Megan Ziems of Grace Loves Lace | Taking The Plunge 

Megan Ziems

“I’m incredibly proud that we changed the bridal industry and gave women a vision and inspiration to do bridal differently. No one teaches you how to go from being an employee to a founder of your own business, to having a team of 300, whilst experiencing all the trials that comes with running a business – particularly as a woman.” Megan Ziems, Founder & Director of Grace Loves Lace 

From the very beginning of my career in the wedding industry (nearly a decade ago now) Australian label Grace Loves Lace was on my radar (and steadfastly remains there) as one of the coolest, most inspiring designer brands pushing the boundaries on bridal design. Endlessly infused with Founder and Director, Megan Ziems’ creative spirit and forward-thinking vision for the modern bride, Grace Loves Lace delivers heart-stirring wedding dresses crafted via ethical and sustainable practices into the hands of many a bride across the globe. And, for those looking to take the plunge? Trust me when I say there’s some serious inspiration, advice and words of wisdom threaded throughout Megan Ziems’ answers below. For me, her words: “being comfortable with being uncomfortable will be one of your biggest skills”, really hit hard. It’s definitely a skill I need to practice. Read on to discover more about this incredible bridal designer’s business journey so far and her version of Taking The Plunge, including the highs, the lows, the first jobs, the worst jobs and the tech she can’t live without…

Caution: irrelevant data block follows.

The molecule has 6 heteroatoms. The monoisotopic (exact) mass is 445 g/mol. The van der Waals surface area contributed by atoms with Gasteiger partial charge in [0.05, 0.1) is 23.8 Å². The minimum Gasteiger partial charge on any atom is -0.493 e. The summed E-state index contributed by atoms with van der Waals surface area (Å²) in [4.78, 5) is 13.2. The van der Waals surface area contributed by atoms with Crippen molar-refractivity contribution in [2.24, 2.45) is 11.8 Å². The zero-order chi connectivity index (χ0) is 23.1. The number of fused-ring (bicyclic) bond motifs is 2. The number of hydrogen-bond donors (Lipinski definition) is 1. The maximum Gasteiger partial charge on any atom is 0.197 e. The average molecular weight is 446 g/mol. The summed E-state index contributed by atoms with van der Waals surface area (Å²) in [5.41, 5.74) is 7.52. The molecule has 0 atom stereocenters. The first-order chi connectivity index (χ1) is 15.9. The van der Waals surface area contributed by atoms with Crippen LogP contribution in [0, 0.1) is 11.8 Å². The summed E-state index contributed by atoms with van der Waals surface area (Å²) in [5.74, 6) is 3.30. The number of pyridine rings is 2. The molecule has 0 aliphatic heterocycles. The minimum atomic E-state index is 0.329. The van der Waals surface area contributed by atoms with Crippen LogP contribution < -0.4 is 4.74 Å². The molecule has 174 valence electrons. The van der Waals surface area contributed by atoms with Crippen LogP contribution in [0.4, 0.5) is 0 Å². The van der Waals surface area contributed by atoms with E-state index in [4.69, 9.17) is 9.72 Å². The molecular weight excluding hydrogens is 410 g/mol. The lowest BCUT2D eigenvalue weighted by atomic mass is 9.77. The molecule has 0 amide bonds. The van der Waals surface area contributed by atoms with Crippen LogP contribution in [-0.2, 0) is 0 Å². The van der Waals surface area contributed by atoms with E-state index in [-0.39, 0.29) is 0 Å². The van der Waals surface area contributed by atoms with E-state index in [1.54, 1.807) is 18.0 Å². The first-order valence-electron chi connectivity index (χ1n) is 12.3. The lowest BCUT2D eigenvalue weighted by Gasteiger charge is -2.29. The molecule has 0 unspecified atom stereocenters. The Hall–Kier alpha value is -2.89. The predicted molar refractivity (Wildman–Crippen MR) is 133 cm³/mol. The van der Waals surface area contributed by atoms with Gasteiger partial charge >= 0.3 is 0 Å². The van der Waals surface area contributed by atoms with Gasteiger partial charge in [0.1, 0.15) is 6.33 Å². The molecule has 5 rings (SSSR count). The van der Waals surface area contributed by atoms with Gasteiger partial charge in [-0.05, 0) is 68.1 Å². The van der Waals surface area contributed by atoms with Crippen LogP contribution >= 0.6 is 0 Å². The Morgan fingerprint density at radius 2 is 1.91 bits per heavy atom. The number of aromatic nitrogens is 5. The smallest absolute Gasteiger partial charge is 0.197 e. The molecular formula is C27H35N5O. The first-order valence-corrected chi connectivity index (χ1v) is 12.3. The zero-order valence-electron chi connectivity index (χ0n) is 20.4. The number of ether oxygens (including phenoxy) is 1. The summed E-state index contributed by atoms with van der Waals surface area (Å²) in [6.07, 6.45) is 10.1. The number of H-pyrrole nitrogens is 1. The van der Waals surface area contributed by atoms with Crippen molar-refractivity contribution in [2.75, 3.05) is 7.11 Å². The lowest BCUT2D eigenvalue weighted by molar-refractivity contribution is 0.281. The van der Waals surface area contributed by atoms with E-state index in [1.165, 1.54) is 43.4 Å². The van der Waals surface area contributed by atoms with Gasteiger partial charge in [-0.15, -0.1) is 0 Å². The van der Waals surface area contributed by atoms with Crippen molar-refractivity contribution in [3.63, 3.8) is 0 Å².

Megan Ziems
Founder & Director, Megan Ziems

Name: Megan Ziems
Business: Grace Loves Lace
Date you took the plunge: November 2011 

#1 In a nutshell, describe your business/brand – what do you offer? 

“My company is Grace Loves Lace, we design and create wedding dresses that appeal to women that really value natural beauty, authenticity and ethical design and manufacturing. I started working on GLL back in 2009-2010 because looking for my own wedding dress proved to be uninspiring. The industry was flooded with gowns that lacked in quality, originality and comfort. There was this assumption that a wedding dress was a strapless, boned, corseted gown with a full skirt. I wanted to create gowns that had character, passion, beautiful luxurious fabrics and were constructed without corsetry or boning.